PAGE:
The Midwest floods are going to get much, much worse

A massive deluge of rain and melting snow from a “bomb cyclone” and other recent storms is inundating several Midwestern states including Iowa, Illinois, Missouri, Kansas, South Dakota, Minnesota, and Nebraska.

The flooding has killed at least three people and caused at least $3 billion in damages so far. Rising water levels have breached levees along the Missouri River and forced several towns to evacuate. In southern Minnesota, flood impacts are expected increase substantially for the next three days, according to MPR News. In Nebraska alone, the flooding has already caused more than $1 billion in damages, with more than 2,000 homes and 340 businesses lost.

But on Thursday, the National Oceanic and Atmospheric Administration’s spring outlook reported that the situation for the central US is soon going to get much, much worse.

“The extensive flooding we’ve seen in the past two weeks will continue through May and become more dire and may be exacerbated in the coming weeks as the water flows downstream,” said Ed Clark, director of NOAA’s National Water Center in Tuscaloosa, Alabama, in a statement. “This is shaping up to be a potentially unprecedented flood season, with more than 200 million people at risk for flooding in their communities.”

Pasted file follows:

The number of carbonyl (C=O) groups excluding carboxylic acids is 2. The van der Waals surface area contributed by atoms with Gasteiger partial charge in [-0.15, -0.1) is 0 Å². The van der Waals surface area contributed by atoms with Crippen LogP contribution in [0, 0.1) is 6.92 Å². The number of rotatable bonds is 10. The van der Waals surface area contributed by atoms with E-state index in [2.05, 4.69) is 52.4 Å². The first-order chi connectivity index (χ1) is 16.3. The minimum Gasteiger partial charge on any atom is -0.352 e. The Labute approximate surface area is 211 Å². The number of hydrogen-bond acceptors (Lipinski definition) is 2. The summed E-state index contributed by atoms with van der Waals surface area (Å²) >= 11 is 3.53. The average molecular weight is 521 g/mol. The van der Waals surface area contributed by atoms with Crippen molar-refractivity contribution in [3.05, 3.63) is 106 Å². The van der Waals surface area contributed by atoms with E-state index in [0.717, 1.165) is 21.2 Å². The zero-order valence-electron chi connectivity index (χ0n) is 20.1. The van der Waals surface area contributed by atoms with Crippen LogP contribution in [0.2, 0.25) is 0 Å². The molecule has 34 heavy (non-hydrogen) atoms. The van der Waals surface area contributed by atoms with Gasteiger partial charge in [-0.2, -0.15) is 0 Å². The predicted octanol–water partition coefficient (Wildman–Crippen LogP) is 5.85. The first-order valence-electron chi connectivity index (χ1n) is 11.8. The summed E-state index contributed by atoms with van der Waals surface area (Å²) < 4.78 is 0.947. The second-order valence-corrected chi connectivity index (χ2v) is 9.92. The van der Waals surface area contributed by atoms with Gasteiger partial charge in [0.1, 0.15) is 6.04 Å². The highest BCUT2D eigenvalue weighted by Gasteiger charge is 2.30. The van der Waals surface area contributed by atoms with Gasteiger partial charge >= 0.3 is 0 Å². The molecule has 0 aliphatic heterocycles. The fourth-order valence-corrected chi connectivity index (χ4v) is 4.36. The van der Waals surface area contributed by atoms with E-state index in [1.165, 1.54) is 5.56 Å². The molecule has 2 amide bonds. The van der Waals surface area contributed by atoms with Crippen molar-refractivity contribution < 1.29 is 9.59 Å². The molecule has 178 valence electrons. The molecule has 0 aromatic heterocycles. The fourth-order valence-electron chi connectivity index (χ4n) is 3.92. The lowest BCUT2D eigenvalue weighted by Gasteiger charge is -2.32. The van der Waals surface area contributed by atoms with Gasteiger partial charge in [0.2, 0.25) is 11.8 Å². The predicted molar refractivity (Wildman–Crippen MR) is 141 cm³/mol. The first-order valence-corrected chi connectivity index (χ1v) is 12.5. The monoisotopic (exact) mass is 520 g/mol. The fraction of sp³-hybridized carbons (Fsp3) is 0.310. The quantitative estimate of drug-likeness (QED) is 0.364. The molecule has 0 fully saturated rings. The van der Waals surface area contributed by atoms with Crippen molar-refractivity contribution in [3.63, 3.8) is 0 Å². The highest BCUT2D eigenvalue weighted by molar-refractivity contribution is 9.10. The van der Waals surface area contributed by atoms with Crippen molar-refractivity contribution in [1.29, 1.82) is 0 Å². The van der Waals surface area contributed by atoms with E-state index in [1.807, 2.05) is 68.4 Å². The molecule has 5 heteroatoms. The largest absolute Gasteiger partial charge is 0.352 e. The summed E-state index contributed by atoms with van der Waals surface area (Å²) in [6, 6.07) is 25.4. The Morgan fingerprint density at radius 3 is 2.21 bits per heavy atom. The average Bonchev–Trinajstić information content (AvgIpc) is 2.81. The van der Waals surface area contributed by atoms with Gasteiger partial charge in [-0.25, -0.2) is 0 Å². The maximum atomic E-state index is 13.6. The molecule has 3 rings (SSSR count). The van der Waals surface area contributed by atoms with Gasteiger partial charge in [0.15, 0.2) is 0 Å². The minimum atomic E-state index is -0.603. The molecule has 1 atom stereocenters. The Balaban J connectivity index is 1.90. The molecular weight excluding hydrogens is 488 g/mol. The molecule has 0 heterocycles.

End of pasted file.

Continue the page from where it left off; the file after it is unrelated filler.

Historic floods are in store for much of the United States through May, according to NOAA.

Historic floods are in store for much of the United States through May, according to NOAA.

Waterways including the Mississippi River and the Red River of the North are already soaked with precipitation levels that are 200 percent above normal. Alongside rapid snowmelt, heavy spring rains and ice jams have led to a massive, destructive rise in water levels.

“It is possible that many parts of the Mississippi River will remain above flood stage … into the first part of the summer in the slow-moving natural disaster,” AccuWeather meteorologist Alex Sosnowski told USA Today.

More frequent and severe flooding resulting from massive rainfall is one of the more devastating consequences of climate change. As average temperatures rise, air warms and holds on to more moisture, roughly 7 percent more water for every degree Celsius increase. We’ve already seen the amount of rain dished out from major storms increase over the past century.

The past five years were also the hottest on record. And as an El Niño weather pattern takes hold, forecasters think that 2019 could become the hottest year ever. So keep an umbrella close by.